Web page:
Built environments and active living in rural and remote areas: A review of the literature
Access/Insurance, MRHRC, population health, active living, rural
Current Obesity Reports
Rural children and adults are more likely to have obesity than their urban counterparts even after adjustment for individual-level behaviors, suggesting that rural environments may promote obesity. The rural built environment may be an important area of research that can help us understand rural–urban disparities in obesity. The purpose of this review is to summarize the rural built environment and active living literature, and to address key issues, gaps, and observations in the field. A literature review was conducted in spring 2015 to identify research published from 2000 to 2015. Our review suggests that limited active living built environments in rural communities and unique rural barriers to physical activity may contribute to a higher prevalence of obesity compared to urban populations. More empirical research is needed to build the evidence-base for the association between rural built environments, active living, and obesity. School- and community-based policies that expand active living opportunities in rural areas should also be closely examined.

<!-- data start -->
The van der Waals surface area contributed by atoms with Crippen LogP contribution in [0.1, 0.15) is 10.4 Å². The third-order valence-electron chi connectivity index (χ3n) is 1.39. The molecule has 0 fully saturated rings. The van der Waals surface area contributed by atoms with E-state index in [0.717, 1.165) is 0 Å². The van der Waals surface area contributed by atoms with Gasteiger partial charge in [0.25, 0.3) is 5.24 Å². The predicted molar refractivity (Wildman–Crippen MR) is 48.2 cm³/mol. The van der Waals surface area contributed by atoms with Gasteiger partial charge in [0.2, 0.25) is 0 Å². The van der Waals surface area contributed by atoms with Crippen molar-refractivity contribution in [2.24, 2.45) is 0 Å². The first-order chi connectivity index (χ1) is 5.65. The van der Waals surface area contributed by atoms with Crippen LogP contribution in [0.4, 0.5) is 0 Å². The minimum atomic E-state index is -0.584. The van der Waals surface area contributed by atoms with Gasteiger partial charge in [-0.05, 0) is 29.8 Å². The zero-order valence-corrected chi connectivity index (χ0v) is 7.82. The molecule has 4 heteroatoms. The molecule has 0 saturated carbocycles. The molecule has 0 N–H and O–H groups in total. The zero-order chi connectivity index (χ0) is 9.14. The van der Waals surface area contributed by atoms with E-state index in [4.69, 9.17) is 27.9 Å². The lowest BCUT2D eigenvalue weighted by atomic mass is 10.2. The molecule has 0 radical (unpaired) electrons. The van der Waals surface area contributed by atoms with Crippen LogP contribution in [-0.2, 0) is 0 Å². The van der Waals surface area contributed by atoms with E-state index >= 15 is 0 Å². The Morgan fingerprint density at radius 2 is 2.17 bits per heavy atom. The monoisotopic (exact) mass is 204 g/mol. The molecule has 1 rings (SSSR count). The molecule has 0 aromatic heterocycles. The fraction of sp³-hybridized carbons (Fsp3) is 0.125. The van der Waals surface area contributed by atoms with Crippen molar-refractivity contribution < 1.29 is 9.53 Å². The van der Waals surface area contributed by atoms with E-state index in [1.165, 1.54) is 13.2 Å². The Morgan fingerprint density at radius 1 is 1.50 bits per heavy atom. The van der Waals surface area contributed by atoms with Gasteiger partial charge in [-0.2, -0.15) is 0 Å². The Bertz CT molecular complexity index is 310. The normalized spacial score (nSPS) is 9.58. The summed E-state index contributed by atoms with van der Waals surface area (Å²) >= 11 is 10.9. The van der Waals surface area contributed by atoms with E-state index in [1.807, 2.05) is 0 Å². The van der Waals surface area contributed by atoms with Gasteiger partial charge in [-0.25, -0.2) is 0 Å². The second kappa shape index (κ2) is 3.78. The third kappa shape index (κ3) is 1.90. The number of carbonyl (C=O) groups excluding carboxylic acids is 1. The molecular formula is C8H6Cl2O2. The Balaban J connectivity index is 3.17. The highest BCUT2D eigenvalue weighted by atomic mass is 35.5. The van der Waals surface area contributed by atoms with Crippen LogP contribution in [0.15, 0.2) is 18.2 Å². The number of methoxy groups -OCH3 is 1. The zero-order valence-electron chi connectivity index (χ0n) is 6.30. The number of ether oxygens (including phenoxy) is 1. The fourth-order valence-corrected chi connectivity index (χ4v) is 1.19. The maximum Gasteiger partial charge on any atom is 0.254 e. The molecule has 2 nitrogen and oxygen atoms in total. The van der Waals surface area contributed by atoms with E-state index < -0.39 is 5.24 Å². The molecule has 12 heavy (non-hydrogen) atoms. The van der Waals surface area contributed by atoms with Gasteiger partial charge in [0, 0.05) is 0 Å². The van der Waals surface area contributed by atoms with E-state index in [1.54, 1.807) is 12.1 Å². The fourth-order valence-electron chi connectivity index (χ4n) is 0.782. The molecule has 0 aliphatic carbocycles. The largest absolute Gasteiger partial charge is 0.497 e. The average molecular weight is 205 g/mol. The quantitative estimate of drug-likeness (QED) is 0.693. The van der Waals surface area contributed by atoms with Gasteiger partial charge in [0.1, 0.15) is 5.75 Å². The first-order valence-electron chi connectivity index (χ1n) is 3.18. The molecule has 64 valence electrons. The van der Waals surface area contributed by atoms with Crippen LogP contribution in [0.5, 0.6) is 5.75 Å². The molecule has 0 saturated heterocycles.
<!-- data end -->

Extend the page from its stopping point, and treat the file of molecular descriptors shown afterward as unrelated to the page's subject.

Hansen, A. Y., Umstattd Meyer, M. R., Lenardson, J. D., & Hartley, D. (2015). Built environments and active living in rural and remote areas: A review of the literature. Current Obesity Reports, 1-10. doi: 10.1007/s13679-015-0180-9.